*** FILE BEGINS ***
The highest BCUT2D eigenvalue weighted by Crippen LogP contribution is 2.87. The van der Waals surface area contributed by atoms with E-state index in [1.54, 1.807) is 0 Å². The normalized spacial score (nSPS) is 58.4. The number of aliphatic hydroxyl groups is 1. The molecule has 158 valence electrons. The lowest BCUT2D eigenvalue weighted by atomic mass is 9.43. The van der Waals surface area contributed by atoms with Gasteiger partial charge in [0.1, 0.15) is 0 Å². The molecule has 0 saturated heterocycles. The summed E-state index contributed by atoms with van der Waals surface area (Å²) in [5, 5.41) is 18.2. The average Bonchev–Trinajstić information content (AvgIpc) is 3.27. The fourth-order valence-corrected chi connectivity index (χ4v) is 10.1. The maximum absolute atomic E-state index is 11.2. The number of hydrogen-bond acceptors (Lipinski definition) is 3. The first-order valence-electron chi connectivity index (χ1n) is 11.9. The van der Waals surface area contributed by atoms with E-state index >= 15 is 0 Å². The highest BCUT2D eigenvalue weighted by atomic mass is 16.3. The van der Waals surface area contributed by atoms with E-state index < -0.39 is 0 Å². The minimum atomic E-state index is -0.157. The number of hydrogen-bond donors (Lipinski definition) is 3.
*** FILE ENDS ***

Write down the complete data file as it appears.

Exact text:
The highest BCUT2D eigenvalue weighted by Crippen LogP contribution is 2.87. The van der Waals surface area contributed by atoms with E-state index in [1.54, 1.807) is 0 Å². The normalized spacial score (nSPS) is 58.4. The number of aliphatic hydroxyl groups is 1. The molecule has 158 valence electrons. The lowest BCUT2D eigenvalue weighted by atomic mass is 9.43. The van der Waals surface area contributed by atoms with Gasteiger partial charge in [0.1, 0.15) is 0 Å². The molecule has 0 saturated heterocycles. The summed E-state index contributed by atoms with van der Waals surface area (Å²) in [5, 5.41) is 18.2. The average Bonchev–Trinajstić information content (AvgIpc) is 3.27. The fourth-order valence-corrected chi connectivity index (χ4v) is 10.1. The maximum absolute atomic E-state index is 11.2. The number of hydrogen-bond acceptors (Lipinski definition) is 3. The first-order valence-electron chi connectivity index (χ1n) is 11.9. The van der Waals surface area contributed by atoms with E-state index >= 15 is 0 Å². The highest BCUT2D eigenvalue weighted by atomic mass is 16.3. The van der Waals surface area contributed by atoms with E-state index < -0.39 is 0 Å². The minimum atomic E-state index is -0.157. The number of hydrogen-bond donors (Lipinski definition) is 3.